In a successful economy, formal rules are aligned with informal norms and foster entrepreneurial activity by defining and enforcing property rights. The aim of economic policy and social reform must be to re-establish an institutional framework that allows for socially productive entrepreneurial activity to flourish by reducing the cost of engaging in productive activities. This Policy Primer offers three policy implications: define a starting point for reform; build institutional capacity; prepare an environment that favors productive entrepreneurship. In spite of the uncertainty surrounding the path to reform, it is important to keep in mind that the quality of the formal and informal institutions is the main determinant of productive entrepreneurship.

After half a century of efforts in development aid, Professor Sautet states that “institutions” have come, to the forefront of policy advice. Many organizations involved in fostering development and helping transition economies have adopted the view that institutions matter, and mainstream economics pays more and more attention to the notion of institutions. At the same time however, the role of institutions in economic development remains unclear for many, and as a result it is being challenged by those who think that institutions are just the fad of the moment. The Policy Primer explains how institutions are vital to the expansion of entrepreneurial activity, which is at the heart of the process of development and economic growth and that the concept of institution is, when given real content and not merely used as a buzzword, not just another fad in economics but a crucial component of successful policymaking.

Sergio Martinez asks in his article, whether we can Link the Institutional Design of Public-Private Partnerships (PPPs) to International Policy Instruments lead to PPPs external effectiveness. His article is an examination of the Global Alliance for Trade Facilitation (GATF). The study examines whether linking the institutional design of public-private partnerships (PPPs) to international policy instruments lead to PPPs external effectiveness. To answer this question, the author selected the Global Alliance for Trade Facilitation (GATF) as a study case. GATF is an emerging PPP aimed at making international trade simple, fast and cost-effective while creating new business opportunities, enabling greater economic and social development and reducing poverty across developing and least developed countries.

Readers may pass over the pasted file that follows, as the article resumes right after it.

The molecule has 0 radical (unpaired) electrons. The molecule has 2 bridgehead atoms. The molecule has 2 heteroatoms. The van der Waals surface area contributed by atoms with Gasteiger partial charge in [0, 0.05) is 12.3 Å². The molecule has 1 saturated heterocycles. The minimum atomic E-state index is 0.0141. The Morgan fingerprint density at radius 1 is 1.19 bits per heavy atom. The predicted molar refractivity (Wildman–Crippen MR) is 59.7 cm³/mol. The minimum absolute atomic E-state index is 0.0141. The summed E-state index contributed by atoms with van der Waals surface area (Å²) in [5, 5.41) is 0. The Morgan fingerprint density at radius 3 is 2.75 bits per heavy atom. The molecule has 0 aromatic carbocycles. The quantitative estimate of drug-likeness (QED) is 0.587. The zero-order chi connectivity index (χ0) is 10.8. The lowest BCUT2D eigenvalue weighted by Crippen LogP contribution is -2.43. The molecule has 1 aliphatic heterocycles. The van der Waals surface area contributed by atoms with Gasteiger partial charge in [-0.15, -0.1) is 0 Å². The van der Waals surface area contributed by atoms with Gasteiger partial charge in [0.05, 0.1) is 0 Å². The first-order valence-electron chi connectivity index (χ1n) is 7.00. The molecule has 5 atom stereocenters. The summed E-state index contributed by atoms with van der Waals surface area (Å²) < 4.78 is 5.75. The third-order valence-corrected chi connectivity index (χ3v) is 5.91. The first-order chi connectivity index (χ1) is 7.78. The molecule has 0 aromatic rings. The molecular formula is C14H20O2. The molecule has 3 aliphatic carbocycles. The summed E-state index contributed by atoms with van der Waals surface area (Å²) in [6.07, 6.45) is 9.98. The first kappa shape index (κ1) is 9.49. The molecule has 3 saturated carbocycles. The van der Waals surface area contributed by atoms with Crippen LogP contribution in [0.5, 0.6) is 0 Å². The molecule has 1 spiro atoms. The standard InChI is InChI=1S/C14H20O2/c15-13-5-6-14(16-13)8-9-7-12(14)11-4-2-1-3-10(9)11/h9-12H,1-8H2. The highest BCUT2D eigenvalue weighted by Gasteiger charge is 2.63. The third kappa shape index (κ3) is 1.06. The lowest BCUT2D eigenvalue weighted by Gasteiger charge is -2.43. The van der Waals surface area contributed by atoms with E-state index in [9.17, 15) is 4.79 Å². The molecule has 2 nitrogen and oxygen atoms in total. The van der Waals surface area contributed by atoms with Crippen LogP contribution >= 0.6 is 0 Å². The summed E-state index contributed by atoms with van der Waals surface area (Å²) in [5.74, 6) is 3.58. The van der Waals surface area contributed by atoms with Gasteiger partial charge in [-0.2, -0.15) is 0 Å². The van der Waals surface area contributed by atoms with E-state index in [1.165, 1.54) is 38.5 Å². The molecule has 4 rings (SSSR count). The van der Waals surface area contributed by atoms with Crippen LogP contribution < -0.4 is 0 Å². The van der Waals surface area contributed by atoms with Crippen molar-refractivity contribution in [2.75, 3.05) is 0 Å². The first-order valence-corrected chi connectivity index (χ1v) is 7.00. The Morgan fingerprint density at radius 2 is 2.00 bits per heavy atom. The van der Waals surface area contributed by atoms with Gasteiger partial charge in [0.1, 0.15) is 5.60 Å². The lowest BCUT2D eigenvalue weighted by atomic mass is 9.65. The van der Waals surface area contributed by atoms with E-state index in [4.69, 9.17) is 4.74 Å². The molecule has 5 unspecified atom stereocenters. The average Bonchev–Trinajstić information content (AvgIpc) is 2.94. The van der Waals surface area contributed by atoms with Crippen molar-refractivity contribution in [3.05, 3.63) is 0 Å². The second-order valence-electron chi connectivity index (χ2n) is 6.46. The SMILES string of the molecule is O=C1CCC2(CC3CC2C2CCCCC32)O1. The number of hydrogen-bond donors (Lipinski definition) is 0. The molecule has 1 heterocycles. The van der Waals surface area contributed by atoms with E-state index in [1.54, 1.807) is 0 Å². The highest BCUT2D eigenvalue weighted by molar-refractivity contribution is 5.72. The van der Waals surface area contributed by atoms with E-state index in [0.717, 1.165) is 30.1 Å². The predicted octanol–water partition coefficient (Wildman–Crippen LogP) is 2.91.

While GATF’s projects are in progress, it has reported results aligned with the partnership’s institutional design comprising a roadmap of outcomes. By analyzing GATF’s institutional design features according to conceptualization perspectives on PPPs effectiveness, the author found that GATF offers a suitable institutional design model to attain both external and policy implementation effectiveness. While publicly available information on GATF’s structure and progress up to date supports the findings, there is a need for more empirical assessments on GATF’s performance after its delivery process.

Overall, GATF offers a good institutional design model for PPPs aimed at enabling enticing business environments for harnessing trade and investment strategies to advance sustainable development projects across the world. The Global Alliance for Trade Facilitation—known as GATF—is a public-private partnership (PPP) launched in 2015 to support governments in developing and least developed countries implement the World Trade Organization’s (WTO) Trade Facilitation Agreement (TFA).

Concluding his research Sergio states that, it is apparent that the Global Alliance for Trade Facilitation (GATF) offers an institutional design model suitable to PPPs envisioning achieving external effectiveness. By analyzing key institutional features pertaining GATF according to mainstreaming literature on PPPs effectiveness, it is safe to suggest that PPPs institutional design linked to international policy instruments may lead to impact ‘outside’ the partnership. GATF is grounded in a theory of change guiding outcomes and impact measures aimed at advancing progress regarding the World Trade Organization’s Trade Facilitation Agreement and the overall United Nations’ 2030 Agenda.